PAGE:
16. Big Time Gambling Boss
17. Ghost in the Shell
18. The Northman
19. The Train
20. Rapine
21. Royal Warriors
22. This Transient Life
23. Masque of Red Death
24. Highway Patrolman
25. Alice Doesn’t Live Here Anymore

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Yesterday to celebrate Christmas I watched A Christmas Story and the 1938 version of A Christmas Carol. Those were great, what wasn't that good was A Christmas Story 2. I made it fifteen minutes before tapping out. Peter Billingsley should be the only Ralphie.

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Saw The Iron Claw today with my wife. She's the perfect audience for the movie - a former wrestling fan who's a sucker for personal story "inspired by a true story" movies. She spent a couple days watching interviews about the real story and the making of the movie. So she knew the general idea. 

For the most part, I thought the movie was well made. Things looked good and the plot moved well. Zac as Kevin was fine. Holt as Fritz was outstanding. Just a tremendous casting choice. The rest of the cast was fine. 


The guy playing Flair and Jeremy Allen White as Kerry. I get it, guys who look like Kerry just don't exist. But even my wife said, "Wasn't Kerry a lot taller?" Yes, honey, yes he was. They definitely needed somebody bigger for the role. The Flair guy just didn't fit. 

I WAS bothered by the jumbled timeline. Didn't really need to rearrange and compress events but they did. 

I WAS bothered by them basically ignoring the Freebirds and skipping entirely the Christmas cage match. 

It cracked me up that Lance got about 5 seconds of screen time - and was never actually named. 

I WAS bothered a lot that they just straight up deleted Chris. Don't care what the reasons are. He should've been part of the movie. My wife mentioned him, too - "Weren't there 6 brothers?" Yes, honey, there were 6, not 5.

Overall, I enjoyed it. Don't need to see it again. My wife loved it. So I guess you could say the movie hit its mark. 

Edited by Tabe
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Agree with many of those points. I think Flair guy is not as bad as people are memeing him online. What can you really do with special people? Imagine if they had someone try and be Dusty. Or Andre. Imagine if they had dubbed in Flair doing a voiceover. I thought the guy had the Flair cadence down.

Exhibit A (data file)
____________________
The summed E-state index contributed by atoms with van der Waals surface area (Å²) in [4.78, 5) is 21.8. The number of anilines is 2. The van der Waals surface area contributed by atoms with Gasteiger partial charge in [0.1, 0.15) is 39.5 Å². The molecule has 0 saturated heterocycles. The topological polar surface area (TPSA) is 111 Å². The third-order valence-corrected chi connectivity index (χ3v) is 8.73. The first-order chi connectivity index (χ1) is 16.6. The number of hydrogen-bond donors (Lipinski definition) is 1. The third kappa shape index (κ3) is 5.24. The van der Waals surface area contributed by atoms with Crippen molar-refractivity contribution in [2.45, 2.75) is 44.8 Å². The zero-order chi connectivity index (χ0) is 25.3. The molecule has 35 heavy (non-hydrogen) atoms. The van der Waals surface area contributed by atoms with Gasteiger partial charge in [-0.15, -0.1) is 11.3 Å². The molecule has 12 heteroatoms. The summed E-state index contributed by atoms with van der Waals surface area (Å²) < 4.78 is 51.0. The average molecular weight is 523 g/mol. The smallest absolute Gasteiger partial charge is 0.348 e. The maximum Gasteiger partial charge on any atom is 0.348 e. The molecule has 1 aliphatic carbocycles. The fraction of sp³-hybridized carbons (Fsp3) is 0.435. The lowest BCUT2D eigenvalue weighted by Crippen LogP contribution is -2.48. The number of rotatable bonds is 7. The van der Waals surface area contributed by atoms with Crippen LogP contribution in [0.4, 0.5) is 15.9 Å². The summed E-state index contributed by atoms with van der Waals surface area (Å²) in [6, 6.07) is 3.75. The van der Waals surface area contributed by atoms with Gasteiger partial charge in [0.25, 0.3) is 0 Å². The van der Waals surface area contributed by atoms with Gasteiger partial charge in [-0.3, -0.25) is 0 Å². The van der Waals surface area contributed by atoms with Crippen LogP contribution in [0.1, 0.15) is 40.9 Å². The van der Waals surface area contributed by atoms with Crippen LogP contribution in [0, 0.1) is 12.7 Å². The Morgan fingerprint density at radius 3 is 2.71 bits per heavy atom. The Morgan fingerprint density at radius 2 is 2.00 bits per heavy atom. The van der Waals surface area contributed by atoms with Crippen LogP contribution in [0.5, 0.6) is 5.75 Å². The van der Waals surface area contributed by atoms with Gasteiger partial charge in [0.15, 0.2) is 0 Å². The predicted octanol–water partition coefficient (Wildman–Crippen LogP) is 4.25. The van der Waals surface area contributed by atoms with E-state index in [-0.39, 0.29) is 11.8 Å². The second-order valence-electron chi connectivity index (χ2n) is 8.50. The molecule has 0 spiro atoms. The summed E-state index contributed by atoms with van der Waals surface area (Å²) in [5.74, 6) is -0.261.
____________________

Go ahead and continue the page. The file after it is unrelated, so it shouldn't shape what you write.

was mildly disappointed no Gary Hart or Chris Adams, but what can you do? 

I thought a neat Easter Egg was using the Buddy Roberts hair cream era depiction. Also Kevin wearing the yellow mesh shirt and white pants from the Patafe of Champions show, even though they didn’t show that match (prob because it was Kevin, Fritz and Mike as the team). 

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I saw a clip of the Flair promo scene on the Twitter. It was jarring, seeing someone cut a Flair promo in profile, turned to face the interviewer. Flair was always straight down the camera lens.

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On 12/24/2023 at 11:43 PM, Contentious C said:


The Heartbreak Kid (1972) 

In my younger days, I worked in a video store and had to set up my part of the Staff Picks section.  Obviously a massive wrestling dork, I picked this, The Rock, Stone Cold (the aforementioned Brian Bosworth tour de force), and two others I can’t remember.  Maybe The Sting?  Shit, now I’m trying to remember 1998 wrestlers with coincidental movie names.

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I did not want to wake up to finding out Tom Wilkinson was gone.  Goddamnit.  How many of the Eagles are still alive, you couldn't take one of them?  Nobody needs those.

Last Christmas - I don't always watch Christmas movies on Christmas, but when I do, I go for cheesiness.  And this has got it. I'll watch just about anything with Emilia Clarke. Double for Emma Thompson. So how bad can it be?  Well, not great. 

Good for Paul Feig, I guess, that he's entered the "At least he thinks he's funny" stage of his career and still gets paychecks, because there isn't one legitimate pause-the-movie-because-you-have-to-laugh moment in the whole thing. And that's sort of annoying, since the whole vibe is almost trying for Fleabag if it had featured someone not known for being funny. The performances are OK, but this leans so heavily on its secrets to distract from the rest being as mediocre as it is.  But hey, I'd still be in a bad movie if it meant I could do shots with Emilia and Emma.  Plus, the whole soundtrack is George Michael, as the movie title would imply, so it's a good reminder that the guy had some bangers, even among his sad songs.